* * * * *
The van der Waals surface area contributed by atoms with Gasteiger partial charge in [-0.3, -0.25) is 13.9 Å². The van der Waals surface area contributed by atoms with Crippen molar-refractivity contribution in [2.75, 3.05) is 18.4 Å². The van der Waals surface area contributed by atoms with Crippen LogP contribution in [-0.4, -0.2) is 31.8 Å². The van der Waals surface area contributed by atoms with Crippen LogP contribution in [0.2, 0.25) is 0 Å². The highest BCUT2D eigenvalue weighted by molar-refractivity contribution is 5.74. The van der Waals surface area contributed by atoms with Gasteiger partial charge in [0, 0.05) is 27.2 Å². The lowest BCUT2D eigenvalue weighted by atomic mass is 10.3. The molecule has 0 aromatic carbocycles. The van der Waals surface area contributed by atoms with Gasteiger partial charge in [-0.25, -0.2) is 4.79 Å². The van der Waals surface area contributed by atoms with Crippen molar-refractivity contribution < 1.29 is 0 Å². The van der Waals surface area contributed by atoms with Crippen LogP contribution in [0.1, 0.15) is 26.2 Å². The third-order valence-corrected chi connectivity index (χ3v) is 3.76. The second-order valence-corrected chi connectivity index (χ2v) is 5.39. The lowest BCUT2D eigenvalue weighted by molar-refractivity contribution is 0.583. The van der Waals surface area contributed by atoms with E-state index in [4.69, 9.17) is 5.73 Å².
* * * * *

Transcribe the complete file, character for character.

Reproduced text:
The van der Waals surface area contributed by atoms with Gasteiger partial charge in [-0.3, -0.25) is 13.9 Å². The van der Waals surface area contributed by atoms with Crippen molar-refractivity contribution in [2.75, 3.05) is 18.4 Å². The van der Waals surface area contributed by atoms with Crippen LogP contribution in [-0.4, -0.2) is 31.8 Å². The van der Waals surface area contributed by atoms with Crippen LogP contribution in [0.2, 0.25) is 0 Å². The highest BCUT2D eigenvalue weighted by molar-refractivity contribution is 5.74. The van der Waals surface area contributed by atoms with Gasteiger partial charge in [0, 0.05) is 27.2 Å². The lowest BCUT2D eigenvalue weighted by atomic mass is 10.3. The molecule has 0 aromatic carbocycles. The van der Waals surface area contributed by atoms with Gasteiger partial charge in [-0.25, -0.2) is 4.79 Å². The van der Waals surface area contributed by atoms with Crippen molar-refractivity contribution < 1.29 is 0 Å². The van der Waals surface area contributed by atoms with Crippen LogP contribution in [0.1, 0.15) is 26.2 Å². The third-order valence-corrected chi connectivity index (χ3v) is 3.76. The second-order valence-corrected chi connectivity index (χ2v) is 5.39. The lowest BCUT2D eigenvalue weighted by molar-refractivity contribution is 0.583. The van der Waals surface area contributed by atoms with E-state index in [4.69, 9.17) is 5.73 Å².